Venkaiah Naidu hits back at US envoy: Will they allow Osama anniversary on campus?

Earlier this week, at two meetings in New Delhi and Patna, Verma said free speech was a “central tenet” of what India and the US “hold dear”.

Written by Liz Mathew | New Delhi | Updated: February 26, 2016 10:56 am
Union Parliamentary Affairs Minister M Venkaiah Naidu speaks in the Lok Sabha in New Delhi on Thursday. PTI Photo / TV GRAB Union Parliamentary Affairs Minister M Venkaiah Naidu speaks in the Lok Sabha in New Delhi on Thursday. PTI Photo / TV GRAB

Alluding to US Ambassador Richard Verma’s remark on “free speech” being “the hallmark of democracy both in India and the US”, Union Minister M Venkaiah Naidu, without taking names, hit back Thursday when he asked Lok Sabha if the US would “tolerate” any campus meeting on its soil to mark the “Osama bin Laden martyrdom anniversary”.

Earlier this week, at two meetings in New Delhi and Patna, Verma said free speech was a “central tenet” of what India and the US “hold dear”. Referring to alleged anti-national slogans raised at a JNU campus meeting on February 9, the day Parliament attack convict Afzal Guru was hanged three years ago, Naidu said India “cannot tolerate such activities in our universities” and “cannot allow our boys to be misled by such fringe elements who are inspired by foreign ideologies, who are inspired by foreign forces”.

READ: US envoy Richard Verma repeats: Free speech a key tenet

As the government came under attack over its alleged attempts to muzzle free speech in campuses, Naidu, intervening in the House debate on the motion of thanks to the President’s address, said: “Can they hold Osama bin Laden martyrdom anniversary in any university in America?… Let America say, ‘Osama, we are ashamed your killers roam free; USA shall be divided into pieces’, Allah willing, Insha Allah. If somebody says like that, is America going to tolerate this?’.”

“They may be a great nation with all the resources at their command. But at the same time, we Indians also have our self-pride. We are also concerned about the unity, integrity, security and sovereignty of our country,” he said.

“I would like to tell some of the countries who are giving us lessons, also saying that in India dissent is not allowed and all that. I would like to ask them one thing. Madam, I once went to the United States of America along with my OSD. My OSD was taken away and kept in quarantine for an hour. Then an inquiry was held for an hour. I could not do anything because we were outside the country. At the end of it, what came out was very simple. That boy had a beard, and that was the suspicion,” he said.

Naidu said if the US could take great precautions for its security, why could India not take action against those who raised slogans in favour of Pakistan and separatism.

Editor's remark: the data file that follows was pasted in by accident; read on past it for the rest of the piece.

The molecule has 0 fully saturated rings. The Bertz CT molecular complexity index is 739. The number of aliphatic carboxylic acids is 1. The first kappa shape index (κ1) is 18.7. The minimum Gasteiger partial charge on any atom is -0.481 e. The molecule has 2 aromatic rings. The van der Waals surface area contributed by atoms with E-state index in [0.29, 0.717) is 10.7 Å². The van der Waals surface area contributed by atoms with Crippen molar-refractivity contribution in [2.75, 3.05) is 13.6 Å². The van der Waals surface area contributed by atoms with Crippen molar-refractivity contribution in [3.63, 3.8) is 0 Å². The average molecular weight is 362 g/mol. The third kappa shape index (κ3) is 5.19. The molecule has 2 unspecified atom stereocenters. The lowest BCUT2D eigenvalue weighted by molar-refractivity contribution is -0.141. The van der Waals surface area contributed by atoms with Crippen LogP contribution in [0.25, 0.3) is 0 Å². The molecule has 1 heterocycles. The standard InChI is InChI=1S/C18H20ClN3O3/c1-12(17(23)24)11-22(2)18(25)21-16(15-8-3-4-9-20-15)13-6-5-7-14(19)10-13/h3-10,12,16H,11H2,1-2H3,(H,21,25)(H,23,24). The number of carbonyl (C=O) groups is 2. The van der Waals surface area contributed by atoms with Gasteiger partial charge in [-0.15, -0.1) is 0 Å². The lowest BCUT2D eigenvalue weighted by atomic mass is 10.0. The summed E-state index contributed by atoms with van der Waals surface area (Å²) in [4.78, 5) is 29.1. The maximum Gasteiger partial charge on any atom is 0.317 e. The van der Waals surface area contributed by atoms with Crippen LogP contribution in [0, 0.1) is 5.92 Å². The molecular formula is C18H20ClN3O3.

“As a minister, I want to send this message that we cannot tolerate such activities in our universities. We cannot allow our boys to be misled by such fringe elements who are inspired by foreign ideologies, who are inspired by foreign forces,” he said.

He also said a Pakistani court had handed 10 years in jail to its citizen Umar Draz for praising Virat Kohli for his good cricket performance.

“The Pakistani court gave this punishment within 24 hours. When he sought bail on February 19, it was summarily dismissed. This is just for cricket, and not for any anti-Pakistan activity. Imagine what would have happened if a Pakistani had supported or praised an Indian martyr or soldier,” Naidu said.

Maintaining that freedom of expression should have a Lakshman Rekha, he said nobody has a right to express an opinion on an issue after the highest court of the land has given its verdict.

He took exception to former Home Minister P Chidambaram’s remarks on the Afzal Guru case. In an interview to The Economic Times published Thursday, Chidambaram was quoted as having said: “I think it is possible to hold an honest opinion that the Afzal Guru case was perhaps not correctly decided. But being in government you cannot say the court has decided the case wrongly because it was the government that prosecuted him. But an independent person can hold an opinion that the case was not decided correctly.”

Naidu said: “Nobody, after the highest court of the land has given its verdict, after an exhaustive procedure of giving reasonable time, opportunity and after the highest authority, the President of India, has given the final approval, has got the right to express such an opinion to create disaffection in society. You may think that there is nothing wrong. But I think it is totally wrong.”

He said the government allows freedom of speech. “Recently, one intellectual, in his column, predicted the death of Prime Minister Modi and even speculated who would become the next Prime Minister. This is the degree of freedom of speech existing in the country. We have not done anything and we will not do anything. We will leave it to his wisdom. Our Prime Minister is hale and healthy. He has no illness and he does not have to go for treatment inside or outside India,” he said.

Naidu also referred to an article written by sociologist Ashis Nandy after the 2007 Gujarat assembly elections. “This shows the degree of freedom of speech in this country. The same Ashis Nandy told the Supreme Court that he was ready to apologise unconditionally for an article he wrote in 2008,” he said.